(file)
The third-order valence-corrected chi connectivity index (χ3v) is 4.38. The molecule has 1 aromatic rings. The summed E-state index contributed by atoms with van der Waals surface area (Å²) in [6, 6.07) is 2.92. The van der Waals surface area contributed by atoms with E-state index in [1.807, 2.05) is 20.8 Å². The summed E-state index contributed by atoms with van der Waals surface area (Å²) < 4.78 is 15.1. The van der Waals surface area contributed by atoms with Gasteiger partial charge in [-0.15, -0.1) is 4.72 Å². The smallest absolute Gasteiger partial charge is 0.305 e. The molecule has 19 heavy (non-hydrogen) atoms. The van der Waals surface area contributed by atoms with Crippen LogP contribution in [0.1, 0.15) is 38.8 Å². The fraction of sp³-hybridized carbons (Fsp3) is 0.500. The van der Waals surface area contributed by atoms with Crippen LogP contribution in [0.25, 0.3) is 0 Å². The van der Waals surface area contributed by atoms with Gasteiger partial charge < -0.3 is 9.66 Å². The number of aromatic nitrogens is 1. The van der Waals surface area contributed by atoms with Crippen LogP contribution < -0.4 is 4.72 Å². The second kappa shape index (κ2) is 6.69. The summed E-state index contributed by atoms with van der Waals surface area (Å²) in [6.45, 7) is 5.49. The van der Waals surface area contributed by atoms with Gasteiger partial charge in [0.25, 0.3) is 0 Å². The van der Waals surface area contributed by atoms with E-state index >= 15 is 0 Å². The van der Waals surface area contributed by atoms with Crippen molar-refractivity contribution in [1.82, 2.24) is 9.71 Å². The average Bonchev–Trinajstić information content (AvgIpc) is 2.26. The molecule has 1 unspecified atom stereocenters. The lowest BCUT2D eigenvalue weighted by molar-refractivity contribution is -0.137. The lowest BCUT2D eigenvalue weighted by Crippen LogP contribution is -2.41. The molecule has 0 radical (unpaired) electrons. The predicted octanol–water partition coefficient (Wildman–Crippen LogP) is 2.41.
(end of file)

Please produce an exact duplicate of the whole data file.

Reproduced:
The third-order valence-corrected chi connectivity index (χ3v) is 4.38. The molecule has 1 aromatic rings. The summed E-state index contributed by atoms with van der Waals surface area (Å²) in [6, 6.07) is 2.92. The van der Waals surface area contributed by atoms with E-state index in [1.807, 2.05) is 20.8 Å². The summed E-state index contributed by atoms with van der Waals surface area (Å²) < 4.78 is 15.1. The van der Waals surface area contributed by atoms with Gasteiger partial charge in [-0.15, -0.1) is 4.72 Å². The smallest absolute Gasteiger partial charge is 0.305 e. The molecule has 19 heavy (non-hydrogen) atoms. The van der Waals surface area contributed by atoms with Crippen LogP contribution in [0.1, 0.15) is 38.8 Å². The fraction of sp³-hybridized carbons (Fsp3) is 0.500. The van der Waals surface area contributed by atoms with Crippen LogP contribution in [0.25, 0.3) is 0 Å². The van der Waals surface area contributed by atoms with Gasteiger partial charge < -0.3 is 9.66 Å². The number of aromatic nitrogens is 1. The van der Waals surface area contributed by atoms with Crippen LogP contribution < -0.4 is 4.72 Å². The second kappa shape index (κ2) is 6.69. The summed E-state index contributed by atoms with van der Waals surface area (Å²) in [6.45, 7) is 5.49. The van der Waals surface area contributed by atoms with Gasteiger partial charge in [0.25, 0.3) is 0 Å². The van der Waals surface area contributed by atoms with E-state index >= 15 is 0 Å². The van der Waals surface area contributed by atoms with Crippen molar-refractivity contribution in [1.82, 2.24) is 9.71 Å². The average Bonchev–Trinajstić information content (AvgIpc) is 2.26. The molecule has 1 unspecified atom stereocenters. The lowest BCUT2D eigenvalue weighted by molar-refractivity contribution is -0.137. The lowest BCUT2D eigenvalue weighted by Crippen LogP contribution is -2.41. The molecule has 0 radical (unpaired) electrons. The predicted octanol–water partition coefficient (Wildman–Crippen LogP) is 2.41.